Practitioners of action research are committed to bringing about change as a result of the research. When engaging in action research, co-researchers should reflect as a group on what kind of transformation they want to bring about. In other words, how will we know at the end of the process whether we have achieved our objectives? What will we understand by "action" in this journey? The objectives of action research might be, for example, to deepen knowledge about a certain context, to create partnerships in order to act in that given context, to solve a practical problem, to question established practices and values...In cycles of action and reflection, the path, and why not to say, the goals, will be adjusted according to what appears to be useful and meaningful to the co-researchers at each point in time. 


Regardless of the peculiarities of each process, it is essential that the knowledge generated can be used by participants to deal with issues important to them: "the credibility-validity of AR knowledge is measured according to whether actions that arise from it solve problems (workability) and increase participants' control over their own situations” (D. Greenwood & Levin, 2007a, p. 8 tradução minha). However, reinforcing the value of diversity for action research, it is not necessary for the group to reach consensus on the knowledge generated - the plurality of perspectives is also welcomed in the analysis and reflection on the results achieved (14).

Good enough to begin with?

          AR is not an ideal process, happening like neoclassical economics in an environment of            perfect information, ceteris paribus, and other absurd nonexistent conditions. It is a                real process, happening in real-time contexts with real people, and it has all the                        contingencies, defects, and exhilarations of any human process.
          (D. Greenwood & Levin, 2007b, p. 11)

In an action research process, it is unlikely that significant route adjustments do not occur along the way. If the co-researchers are attentive to the emerging needs of the context in which they are involved, committed to questioning their own assumptions and positions, open to reflecting on the actions and the knowledge generated, the initial question, the desired results, the methods or the formation of the group will most likely require adjustments. Therefore, waiting for "perfect" conditions to start action research doesn't make sense. In my belief, being mindful of the principles guiding this practice, cultivating the quality of your presence and your ability to reflect critically on yourself and the process are valuable ingredients to start with.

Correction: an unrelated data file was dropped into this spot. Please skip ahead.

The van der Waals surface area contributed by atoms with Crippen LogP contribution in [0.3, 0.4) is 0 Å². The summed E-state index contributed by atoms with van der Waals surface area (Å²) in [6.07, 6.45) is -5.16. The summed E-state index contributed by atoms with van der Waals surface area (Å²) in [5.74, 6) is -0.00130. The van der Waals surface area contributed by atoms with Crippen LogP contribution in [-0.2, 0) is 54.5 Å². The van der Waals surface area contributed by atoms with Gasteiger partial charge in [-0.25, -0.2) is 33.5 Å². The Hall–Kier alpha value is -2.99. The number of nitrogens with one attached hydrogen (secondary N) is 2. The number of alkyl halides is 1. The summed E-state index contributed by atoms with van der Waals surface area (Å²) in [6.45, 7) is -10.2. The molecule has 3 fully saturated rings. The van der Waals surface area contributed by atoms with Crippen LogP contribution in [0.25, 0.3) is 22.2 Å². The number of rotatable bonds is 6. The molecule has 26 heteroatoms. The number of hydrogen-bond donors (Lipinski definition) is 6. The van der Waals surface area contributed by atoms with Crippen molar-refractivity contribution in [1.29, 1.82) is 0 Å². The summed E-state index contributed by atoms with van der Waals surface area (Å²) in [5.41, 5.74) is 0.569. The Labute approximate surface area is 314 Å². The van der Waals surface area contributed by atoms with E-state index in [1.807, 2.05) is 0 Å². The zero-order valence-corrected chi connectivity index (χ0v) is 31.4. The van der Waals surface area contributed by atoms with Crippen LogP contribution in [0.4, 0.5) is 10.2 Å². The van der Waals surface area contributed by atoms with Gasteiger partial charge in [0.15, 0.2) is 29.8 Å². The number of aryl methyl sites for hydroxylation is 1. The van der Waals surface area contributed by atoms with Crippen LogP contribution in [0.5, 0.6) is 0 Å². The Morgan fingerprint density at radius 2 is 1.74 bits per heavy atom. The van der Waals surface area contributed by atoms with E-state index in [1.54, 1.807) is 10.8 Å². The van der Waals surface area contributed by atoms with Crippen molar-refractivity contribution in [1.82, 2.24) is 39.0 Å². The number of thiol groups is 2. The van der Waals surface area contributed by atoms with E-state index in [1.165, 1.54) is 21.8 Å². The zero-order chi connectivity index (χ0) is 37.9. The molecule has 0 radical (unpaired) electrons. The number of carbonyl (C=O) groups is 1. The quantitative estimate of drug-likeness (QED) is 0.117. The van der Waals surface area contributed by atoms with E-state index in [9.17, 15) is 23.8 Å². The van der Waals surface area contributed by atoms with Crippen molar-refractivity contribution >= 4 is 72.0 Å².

1. D. Greenwood & Levin, 2007a, 2007b

  2. D. Greenwood & Levin, 2007b

  3. D. Greenwood & Levin, 2007a

  4. D. Greenwood & Levin, 2007b

  5. D. Greenwood & Levin, 2007a

  6. Brydon-Miller et al., 2016

  7. Brydon-Miller et al., 2016; D. Greenwood & Levin, 2007b

  8. Reason & Bradbury-Huang, 2007

  9. “The origins of action research are broad: they lie in the work of Lewin and other social science researchers around at the end of the Second World War; in the liberationist perspective that can be exemplified in Paulo Freire (1970); philosophically in liberal humanism, pragmatism, phenomenology, critical theory, systemic thinking and social construction; and practically in the work of scholar-practitioners in many professions, notably in organization development, teaching, health promotion and nursing, and community development both in Western countries and in the majority world.” (Reason & Bradbury-Huang, 2007, p. 3)

  10. Freire, 1970; Reason & Bradbury-Huang, 2007

  11. Brydon-Miller et al., 2016; D. J. Greenwood & Levin, 2007

  12. Brydon-Miller, 2008; Reason & Bradbury-Huang, 2007

  13. Reason & Bradbury-Huang, 2007

  14. D. Greenwood & Levin, 2007b


Brydon-Miller, M. (2008). Ethics and Action Research: Deepening our Commitment to Principles of Social Justice and Redefining Systems of Democratic Practice1. The SAGE Handbook of Action Research, 199–210.

Brydon-Miller, M., Greenwood, D., & Maguire, P. (2016). Why Action Research?: Http://Dx.Doi.Org.Ezproxy.Sussex.Ac.Uk/10.1177/14767503030011002, 1(1), 9–28.

Freire, P. (1970). Pedagogia do oprimido (17a. ed). Paz e Terra.

Greenwood, D. J., & Levin, M. (2007). An Epistemological Foundation for Action Research In: Introduction to Action Research An Epistemological Foundation for Action Research Introduction to Action Research. Introduction to Action Research, 55–75.

Greenwood, D., & Levin, M. (2007a). Introduction to Action Research. SAGE Publications, Inc.

Greenwood, D., & Levin, M. (2007b). Knowledge Generation in Action Research: The Dialectics of Local Knowledge and Research-Based Knowledge. In Introduction to Action Research (pp. 103–114). SAGE Publications, Inc.

Reason, P., & Bradbury-Huang, H. (2007). Introduction. In The SAGE Handbook of Action Research : Participative Inquiry and Practice (pp. 1–10). SAGE Publications.

About the author

Bruna Viana is a participatory processes facilitator, with experience in supporting organisations from different sectors to create collaboration between relevant actors and to make decisions that consider all their impacts. She is a Chevening Scholar with a Masters in Power, Participation and Social Change from the Institute of Development Studies - University of Sussex, UK. Bruna is also an Amani fellow, having studied for a postgraduate diploma in Social Innovation Management at the Amani Institute. 

About this site

On this website, I publish stories of relevant projects I have been involved in during my journey, as well as content - reflections, proposals and stories - that I trust may inspire more conscious and sustainable views on how we relate, produce, consume and live. I hope that what feeds my thoughts may generate ideas within you as well. If something you find here makes you want to have further conversations, write to me at